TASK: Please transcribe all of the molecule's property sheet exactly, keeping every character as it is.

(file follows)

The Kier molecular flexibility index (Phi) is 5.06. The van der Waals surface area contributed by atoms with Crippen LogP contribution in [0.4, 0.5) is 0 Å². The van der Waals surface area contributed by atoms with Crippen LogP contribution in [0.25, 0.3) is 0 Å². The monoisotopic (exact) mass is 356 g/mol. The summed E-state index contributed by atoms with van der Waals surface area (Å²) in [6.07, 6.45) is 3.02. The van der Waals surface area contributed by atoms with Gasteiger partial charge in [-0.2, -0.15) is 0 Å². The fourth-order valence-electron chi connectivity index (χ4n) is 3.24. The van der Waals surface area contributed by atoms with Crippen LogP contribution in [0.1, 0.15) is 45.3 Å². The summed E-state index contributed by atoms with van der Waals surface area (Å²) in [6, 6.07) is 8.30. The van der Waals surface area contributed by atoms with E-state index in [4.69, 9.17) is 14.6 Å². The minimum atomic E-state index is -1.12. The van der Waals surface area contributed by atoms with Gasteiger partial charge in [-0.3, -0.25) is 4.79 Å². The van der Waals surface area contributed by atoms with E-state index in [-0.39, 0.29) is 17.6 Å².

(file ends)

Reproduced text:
The Kier molecular flexibility index (Phi) is 5.06. The van der Waals surface area contributed by atoms with Crippen LogP contribution in [0.4, 0.5) is 0 Å². The van der Waals surface area contributed by atoms with Crippen LogP contribution in [0.25, 0.3) is 0 Å². The monoisotopic (exact) mass is 356 g/mol. The summed E-state index contributed by atoms with van der Waals surface area (Å²) in [6.07, 6.45) is 3.02. The van der Waals surface area contributed by atoms with Gasteiger partial charge in [-0.2, -0.15) is 0 Å². The fourth-order valence-electron chi connectivity index (χ4n) is 3.24. The van der Waals surface area contributed by atoms with Crippen LogP contribution in [0.1, 0.15) is 45.3 Å². The summed E-state index contributed by atoms with van der Waals surface area (Å²) in [6, 6.07) is 8.30. The van der Waals surface area contributed by atoms with E-state index in [4.69, 9.17) is 14.6 Å². The minimum atomic E-state index is -1.12. The van der Waals surface area contributed by atoms with Gasteiger partial charge in [-0.3, -0.25) is 4.79 Å². The van der Waals surface area contributed by atoms with E-state index in [-0.39, 0.29) is 17.6 Å².